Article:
Twenty Years of Experience of Fracture Neck of Femur in Pediatric Population in Southern China
Corresponding Author: Clara On-Ki Lee, Department of Orthopaedics and Traumatology, Chinese University of Hong Kong, Hong Kong, Phone: +(852) 6647-6409, e-mail: firstname.lastname@example.org
How to cite this article Lee C, Chau WW, Illescas V, et al. Twenty Years of Experience of Fracture Neck of Femur in Pediatric Population in Southern China. J Orth Joint Surg 2020;2(1):26–30.
Source of support: Nil
Conflict of interest: None
Introduction: The aim of this study was to review the cases of pediatric fracture neck of femur (FNOF) in Hong Kong SAR, Southern China, from 1998 to 2017 and to study the experience in our locality and find out any specific pattern and any preventive measures to reduce this type of injury.
Materials and methods: Seventy-two teenagers who suffered from FNOF were recruited. Demographic characteristics, radiological and functional outcomes, and trauma levels were collected and analyzed.
Results: Mean age at injury was 12.42 years. Garden’s classification was found in four cases (50%). The number of patients admitted in summer was significantly higher than during winter (57.1% vs 42.9%, p = 0.04).
Conclusion: There was a higher incidence of FNOF in summer compared to winter. There was a change in major trauma incidence from high-energy to low-energy trauma over the 20 years. Patients with low-energy injury stayed shorter period in the hospital than those who sustained high-energy injury.
Key messages: 1. Majority of the patients who sustained FNOF are older children (>10 years old), and most were boys.2. There is a seasonal pattern for the injury where summer is slightly predominant.3. There is a changing dominance in injury mechanism from majority of high-energy to low-energy trauma over the 20 years.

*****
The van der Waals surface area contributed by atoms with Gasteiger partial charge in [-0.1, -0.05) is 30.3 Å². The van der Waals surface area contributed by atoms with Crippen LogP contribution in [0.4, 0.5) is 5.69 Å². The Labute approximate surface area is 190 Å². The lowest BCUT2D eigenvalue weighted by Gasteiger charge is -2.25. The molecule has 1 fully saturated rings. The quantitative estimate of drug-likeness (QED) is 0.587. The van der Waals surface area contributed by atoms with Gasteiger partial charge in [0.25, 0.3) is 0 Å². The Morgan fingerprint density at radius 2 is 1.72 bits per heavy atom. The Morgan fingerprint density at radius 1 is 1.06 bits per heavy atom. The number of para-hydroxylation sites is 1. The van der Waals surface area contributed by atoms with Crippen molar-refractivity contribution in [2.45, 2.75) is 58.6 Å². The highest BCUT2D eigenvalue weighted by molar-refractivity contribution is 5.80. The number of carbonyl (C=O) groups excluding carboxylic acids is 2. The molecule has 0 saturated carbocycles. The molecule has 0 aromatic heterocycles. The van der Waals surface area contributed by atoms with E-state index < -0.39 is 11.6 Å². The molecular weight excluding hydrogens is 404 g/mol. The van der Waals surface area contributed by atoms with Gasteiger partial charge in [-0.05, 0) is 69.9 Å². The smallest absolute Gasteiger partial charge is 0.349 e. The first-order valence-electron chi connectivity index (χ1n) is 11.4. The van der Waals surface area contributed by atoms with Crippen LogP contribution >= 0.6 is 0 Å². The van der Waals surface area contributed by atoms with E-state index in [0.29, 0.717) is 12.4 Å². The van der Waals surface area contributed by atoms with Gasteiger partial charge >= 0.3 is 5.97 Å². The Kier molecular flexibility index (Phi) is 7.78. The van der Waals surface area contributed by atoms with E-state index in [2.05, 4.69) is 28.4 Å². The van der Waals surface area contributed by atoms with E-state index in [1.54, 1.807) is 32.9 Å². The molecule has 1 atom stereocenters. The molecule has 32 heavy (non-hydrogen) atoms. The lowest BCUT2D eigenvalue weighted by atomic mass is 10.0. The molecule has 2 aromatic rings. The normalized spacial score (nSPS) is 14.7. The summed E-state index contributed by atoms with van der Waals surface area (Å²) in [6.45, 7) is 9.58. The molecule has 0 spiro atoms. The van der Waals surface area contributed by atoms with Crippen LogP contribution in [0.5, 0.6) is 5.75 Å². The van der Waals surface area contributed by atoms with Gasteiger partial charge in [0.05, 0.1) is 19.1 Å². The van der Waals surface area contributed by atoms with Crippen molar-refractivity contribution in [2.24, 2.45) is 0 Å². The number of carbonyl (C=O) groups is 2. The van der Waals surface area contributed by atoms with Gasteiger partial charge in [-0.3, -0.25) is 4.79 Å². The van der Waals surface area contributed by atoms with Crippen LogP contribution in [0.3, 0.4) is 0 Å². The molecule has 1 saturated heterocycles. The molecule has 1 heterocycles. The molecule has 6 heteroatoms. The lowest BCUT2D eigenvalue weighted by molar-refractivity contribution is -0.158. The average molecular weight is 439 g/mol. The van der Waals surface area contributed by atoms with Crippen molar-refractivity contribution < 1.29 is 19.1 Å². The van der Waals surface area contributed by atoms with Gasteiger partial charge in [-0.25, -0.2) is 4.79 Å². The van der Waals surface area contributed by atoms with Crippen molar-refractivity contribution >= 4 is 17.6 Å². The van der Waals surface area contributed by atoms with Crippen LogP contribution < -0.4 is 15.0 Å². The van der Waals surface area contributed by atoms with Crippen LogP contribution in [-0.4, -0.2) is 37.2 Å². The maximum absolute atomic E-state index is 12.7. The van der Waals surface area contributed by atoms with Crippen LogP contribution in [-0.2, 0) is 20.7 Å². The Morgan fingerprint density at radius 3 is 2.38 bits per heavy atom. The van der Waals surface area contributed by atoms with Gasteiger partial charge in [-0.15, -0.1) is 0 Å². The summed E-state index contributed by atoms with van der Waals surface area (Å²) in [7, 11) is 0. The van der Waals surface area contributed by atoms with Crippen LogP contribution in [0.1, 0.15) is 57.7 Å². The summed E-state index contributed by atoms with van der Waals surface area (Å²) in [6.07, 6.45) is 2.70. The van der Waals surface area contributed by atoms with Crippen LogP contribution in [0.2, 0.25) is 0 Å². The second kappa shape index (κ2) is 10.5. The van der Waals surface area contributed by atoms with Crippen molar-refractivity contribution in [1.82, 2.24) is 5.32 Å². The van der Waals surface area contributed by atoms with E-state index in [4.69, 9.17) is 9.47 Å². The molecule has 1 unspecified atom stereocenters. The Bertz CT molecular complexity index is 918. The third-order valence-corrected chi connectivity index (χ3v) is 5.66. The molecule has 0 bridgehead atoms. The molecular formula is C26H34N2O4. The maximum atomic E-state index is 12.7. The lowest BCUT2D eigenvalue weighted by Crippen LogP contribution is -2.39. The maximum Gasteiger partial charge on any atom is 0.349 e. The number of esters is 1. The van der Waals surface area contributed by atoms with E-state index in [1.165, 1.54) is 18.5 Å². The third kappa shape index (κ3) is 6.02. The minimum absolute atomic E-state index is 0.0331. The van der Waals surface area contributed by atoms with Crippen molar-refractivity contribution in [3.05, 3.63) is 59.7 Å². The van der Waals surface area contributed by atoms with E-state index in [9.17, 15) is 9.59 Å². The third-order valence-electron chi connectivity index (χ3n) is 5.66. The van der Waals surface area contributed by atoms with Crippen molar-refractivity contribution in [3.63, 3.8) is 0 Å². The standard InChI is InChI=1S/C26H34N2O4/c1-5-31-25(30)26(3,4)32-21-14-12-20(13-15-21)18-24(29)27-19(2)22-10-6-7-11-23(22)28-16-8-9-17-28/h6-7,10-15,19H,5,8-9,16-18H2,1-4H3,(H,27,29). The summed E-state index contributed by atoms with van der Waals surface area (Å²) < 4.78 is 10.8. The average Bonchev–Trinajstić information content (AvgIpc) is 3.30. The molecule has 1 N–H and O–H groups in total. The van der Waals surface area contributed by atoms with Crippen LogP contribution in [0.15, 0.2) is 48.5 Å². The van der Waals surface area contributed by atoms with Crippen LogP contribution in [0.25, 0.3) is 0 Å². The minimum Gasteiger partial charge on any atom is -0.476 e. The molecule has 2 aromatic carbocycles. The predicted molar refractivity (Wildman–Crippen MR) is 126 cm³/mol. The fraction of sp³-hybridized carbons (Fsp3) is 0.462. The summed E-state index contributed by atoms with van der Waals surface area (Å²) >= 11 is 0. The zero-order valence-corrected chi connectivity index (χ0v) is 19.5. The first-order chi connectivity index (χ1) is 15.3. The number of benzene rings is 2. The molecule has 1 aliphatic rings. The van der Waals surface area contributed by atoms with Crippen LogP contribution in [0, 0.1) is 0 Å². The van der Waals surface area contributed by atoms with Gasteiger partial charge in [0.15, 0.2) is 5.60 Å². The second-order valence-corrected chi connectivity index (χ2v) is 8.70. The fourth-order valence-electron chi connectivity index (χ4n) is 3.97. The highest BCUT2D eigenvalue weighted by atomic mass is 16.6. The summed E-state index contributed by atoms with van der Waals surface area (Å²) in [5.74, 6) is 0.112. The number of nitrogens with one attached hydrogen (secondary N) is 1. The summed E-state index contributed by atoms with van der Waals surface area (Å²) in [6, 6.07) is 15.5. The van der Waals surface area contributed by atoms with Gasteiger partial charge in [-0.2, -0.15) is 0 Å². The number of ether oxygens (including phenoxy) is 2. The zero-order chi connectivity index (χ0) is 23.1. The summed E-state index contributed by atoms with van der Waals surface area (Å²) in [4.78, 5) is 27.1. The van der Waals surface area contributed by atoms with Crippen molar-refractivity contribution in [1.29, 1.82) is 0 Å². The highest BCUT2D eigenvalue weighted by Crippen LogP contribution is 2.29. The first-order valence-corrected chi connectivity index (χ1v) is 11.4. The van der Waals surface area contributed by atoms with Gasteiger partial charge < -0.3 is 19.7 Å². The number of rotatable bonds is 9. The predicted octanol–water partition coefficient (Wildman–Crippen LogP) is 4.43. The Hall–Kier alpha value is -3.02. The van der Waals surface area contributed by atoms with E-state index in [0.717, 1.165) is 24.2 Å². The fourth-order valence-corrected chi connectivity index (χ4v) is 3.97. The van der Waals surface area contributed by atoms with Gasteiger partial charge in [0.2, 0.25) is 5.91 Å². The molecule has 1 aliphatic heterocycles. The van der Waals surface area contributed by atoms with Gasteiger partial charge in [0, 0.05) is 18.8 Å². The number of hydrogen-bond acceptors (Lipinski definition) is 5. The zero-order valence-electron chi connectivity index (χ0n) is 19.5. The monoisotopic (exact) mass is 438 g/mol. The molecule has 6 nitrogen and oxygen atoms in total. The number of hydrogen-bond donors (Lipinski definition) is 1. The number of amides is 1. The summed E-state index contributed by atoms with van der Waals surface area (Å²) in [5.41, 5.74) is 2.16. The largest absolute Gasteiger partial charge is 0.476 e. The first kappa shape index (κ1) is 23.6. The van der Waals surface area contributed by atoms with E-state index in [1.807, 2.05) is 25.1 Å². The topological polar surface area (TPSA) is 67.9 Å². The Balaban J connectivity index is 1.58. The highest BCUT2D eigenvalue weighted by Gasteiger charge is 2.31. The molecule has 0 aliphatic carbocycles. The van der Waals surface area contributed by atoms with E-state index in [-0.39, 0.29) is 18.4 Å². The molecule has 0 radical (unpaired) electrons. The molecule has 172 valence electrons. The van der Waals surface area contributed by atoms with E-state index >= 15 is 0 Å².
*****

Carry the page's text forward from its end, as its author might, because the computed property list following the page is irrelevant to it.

Keywords: Children, Fracture neck of femur, Lower limb.
Fracture neck of femur (FNOF) is a rare injury in pediatric population, which accounts for less than 1% of all pediatric fractures.1,2 However, it is associated with various significant complications due to the vulnerable vascular supply to proximal femur in children.2–5 Complications include malunion, nonunion, coxa vara, and avascular necrosis of femoral head being the most serious and worrisome complication.2–10 It significantly affects the functional outcome in this young population.
This study attributed the low incidence of fracture neck of femur in pediatric population to the different anatomy in this age-group.11,12 Children have higher bone density with thicker and stronger periosteum.10 Most of them suffered from fracture neck of femur, hence had sustained high-energy trauma such as road-traffic accident or fall from height, and were more likely to be associated with other soft tissue or bone injuries.5,13 However, it is observed in our daily hospital setting that low-impact trauma has become more commonly seen in recent years. Compared to 1990s that most patients with fracture neck of femur usually sustained high-energy trauma,14 there is a changing trend that patients suffered from this fracture after slipped and fallen. Therefore, we would like to analyze the changing trend on injury mechanism for fracture neck of femur.
A review article on the management of pediatric femoral neck fracture in 2018 acknowledged that fractures at femoral head were rare, but the long-term sequelae with potential disabling were a very important issue for sufferers.15 Delbet’s classification was the commonest classification system on prognosis and providing treatment guidelines. Treatments were mainly achieving union at fracture site to avoid osteonecrosis. Risk factors have yet to be explored. A European study retrospectively reviewing high- and low-trauma fracture patterns between 2010 and 2012 summarized that high-trauma fracture increased the risk of future low-trauma non-vertebral fractures; however, the subjects recruited in this study were postmenopausal women and similarly aged men at an age range of 54–70 years, leaving similar research particularly concerning pediatric patients a very important topic.16 The results from another retrospective analysis on mechanism of injury, associated injuries, procedures, and subsequent follow-up on pediatric patients with femoral shaft fractures over a 10-year period showed that 58% of pediatric femur fractures were caused by low-energy trauma.17 An early retrospective study in 1999 reported 14 cases of fracture neck of femur in patients under 16 years old in Hong Kong over a 10-year period.14 Since then, there is inadequate statistics on this type of injury in our locality. The study showed that age of injury, fracture type, and degree of displacement are significant factors predicting the development of avascular necrosis.3–5,9,18–20 Fracture patterns that displace more had worse outcome than those with less displacement.21 Studying on the experience may help us have more understanding on this injury, identify any specific pattern of it, and provide statistic evidence on any predictive factor on the outcome after having fracture neck of femur.